Living in the suburbs, where honestly – people pretty much drive down the driveway to get their mail, I have had some of the strangest and funniest reactions when people have found out I’ve walked places.  When Ben and I were first married, we lived 3 blocks from North Central College where I worked, and co-workers would always ask incredulously “You WALKED to work?” as if I’d just run a marathon despite the fact that they knew where I lived.

And when I lived 2 blocks away from the middle school I taught at, I constantly had teacher-friends insisting on driving me to or from school because they felt bad that I had to walk even though I never complained about walking (I liked it!).  I know they were just being thoughtful and kind, but it sometimes seemed like they were actually uncomfortable thinking of someone walking a few short blocks.

One of the few persons I know who is able to drive but prefers to walk a lot is my sister-in-law, who grew up in Europe where walking was a part of daily life.  She’s the only person who used to brave the 1.5 mile walk to the Plainfield library with our kids and me back when we were at our old house.

I’m hoping that with the rise in emerging urban design movements like “new urbanism” and sites such as walkscore.com, community planners will build more suburban neighborhoods within walking distance to more places (some friends were recently laughing sadly when they saw that their house has a “walkscore” of 3!)

But even if there’s only one place (i.e. a park, friend’s house, drugstore, etc.) to walk to where you currently live, here are ten reasons to walk instead of drive there:

1.  Better for the environment (What’s that you say?  You drive a Prius?  Believe it or not, your legs leave an even tinier footprint on this earth than even your Prius!  Preaching to my husband here…)

2.  Save money (gas, wear and tear….. it all adds up in this economy!)

3.  Good Exercise (and, unlike the treadmill in your basement, the scenery actually changes!)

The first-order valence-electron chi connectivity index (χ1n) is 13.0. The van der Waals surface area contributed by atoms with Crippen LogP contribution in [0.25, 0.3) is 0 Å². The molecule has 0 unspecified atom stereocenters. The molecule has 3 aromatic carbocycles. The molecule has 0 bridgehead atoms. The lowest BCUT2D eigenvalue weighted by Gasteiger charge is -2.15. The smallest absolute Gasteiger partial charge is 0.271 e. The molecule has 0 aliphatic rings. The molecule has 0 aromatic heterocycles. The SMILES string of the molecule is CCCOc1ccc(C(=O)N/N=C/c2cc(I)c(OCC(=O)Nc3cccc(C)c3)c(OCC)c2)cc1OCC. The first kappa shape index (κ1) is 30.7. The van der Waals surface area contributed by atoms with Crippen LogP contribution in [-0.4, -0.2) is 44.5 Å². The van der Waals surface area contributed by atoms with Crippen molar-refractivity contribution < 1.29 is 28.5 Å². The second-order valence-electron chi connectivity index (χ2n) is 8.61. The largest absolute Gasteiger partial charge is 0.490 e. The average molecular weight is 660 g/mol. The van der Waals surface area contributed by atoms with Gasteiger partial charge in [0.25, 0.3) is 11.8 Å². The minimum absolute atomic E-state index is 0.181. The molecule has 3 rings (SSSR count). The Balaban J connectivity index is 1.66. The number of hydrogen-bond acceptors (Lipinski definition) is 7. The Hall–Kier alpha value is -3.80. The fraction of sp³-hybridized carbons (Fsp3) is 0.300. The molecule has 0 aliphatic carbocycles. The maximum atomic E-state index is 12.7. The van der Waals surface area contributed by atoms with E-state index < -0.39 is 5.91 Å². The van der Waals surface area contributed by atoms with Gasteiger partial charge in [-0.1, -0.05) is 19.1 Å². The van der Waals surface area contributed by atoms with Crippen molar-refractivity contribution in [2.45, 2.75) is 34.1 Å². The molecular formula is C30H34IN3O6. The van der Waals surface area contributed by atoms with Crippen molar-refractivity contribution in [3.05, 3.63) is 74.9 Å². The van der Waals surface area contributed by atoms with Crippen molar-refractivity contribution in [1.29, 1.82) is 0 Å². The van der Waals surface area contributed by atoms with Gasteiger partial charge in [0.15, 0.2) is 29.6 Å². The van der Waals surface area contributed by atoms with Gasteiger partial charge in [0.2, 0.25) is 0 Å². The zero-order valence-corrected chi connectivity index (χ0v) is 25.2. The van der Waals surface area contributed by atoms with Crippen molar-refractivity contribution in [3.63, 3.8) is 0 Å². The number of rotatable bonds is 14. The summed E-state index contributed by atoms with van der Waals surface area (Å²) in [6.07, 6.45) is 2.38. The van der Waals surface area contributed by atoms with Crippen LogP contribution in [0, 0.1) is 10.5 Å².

4.  Fresh Air for Your Kids (Being a busy mom, it’s sometimes tough to fit in outside playtime, so if you’re walking somewhere AND they’re getting fresh air, win-win!)

5.  More face-to-face interaction for the kids (mine face each other in the wagon and play games– yeah I know this can backfire occasionally, but that just teaches them conflict management!)

6.  Nature vs. Screen-time inside a car (Okay, so I know not all people who cart their kids around all day in the car have built-in dvd players, but I tend to resort to handing my kids my iPhone way less when we’re outside than when we’re in the car.)

7.  Time with Friends (Most families these days aren’t able to all fit in a car together on the way to outings, but if you make plans to walk somewhere w/ a friend– whether to the park, farmer’s market, or another neighbor’s house, you have time to chat in person while you walk!)

8.  Opportunities to meet new people (you can’t tell me that a wagon decked out like a princess float is not a conversation-starter!)

9.  Give your town/neighborhood a friendly look (there’s nothing that says “hey, this is a safe and fun place to be” more than people out walking, especially with kids.)

10.  No chance of getting a speeding ticket (I love to brag that I’ve never gotten pulled over!)

BONUS REASON: Less Stress (Okay, this one may be the most debatable because it’s situational and could be stressful if you’re late walking somewhere important and it takes 3 times as long, HOWEVER, everyone I know who commutes to work comments on how stressful it can be…..just think of road rage and not having to deal with other annoying drivers!)

NOTE:  Yes, I live in the United States and realize that very few people live in areas where they can walk to all the places they need to go in the course of a day.  But I have also lived in the ‘burbs long enough to see a lot of missed walking opportunities.  How many people live in the exact same neighborhood as friends but end up driving to play dates at their neighbors’ houses I know, I know — they may have somewhere to be right after the play date.  If you’re one of those people, maybe try adjusting your schedule to leave a little earlier or later once in awhile.  Your body, pocketbook, earth, kids, mind, etc. will thank you!

So I first started working on this post 2 weeks ago, but was only one sentence into it when my 5-year-old woke up vomiting.  An hour later, my 22-month-old began vomiting, and thus began an entire night of fun.  The next morning I got sick, and though it was a quick bug, I haven’t been able to get back in the swing of things since.  It’s these kind of dreaded times as a parent that give me a newfound respect for my own parents and the long nights they spent cradling sick children and cleaning up puke.  I don’t think I ever fully appreciated or even thought of these moments until I became a parent.

When my daughter turned 5 last March, I remember the thought dawning on me that she’s the age I was when I was diagnosed with RP.  While I had always grown up thinking about how RP affected me personally, I had never stopped to think about it from my parents’ perspective.  And based on the twinge of pain I feel even when watching her get a shot at the doctor’s, I had a hard time imagining being told that my little girl was losing her eyesight.  I have no idea how I would react.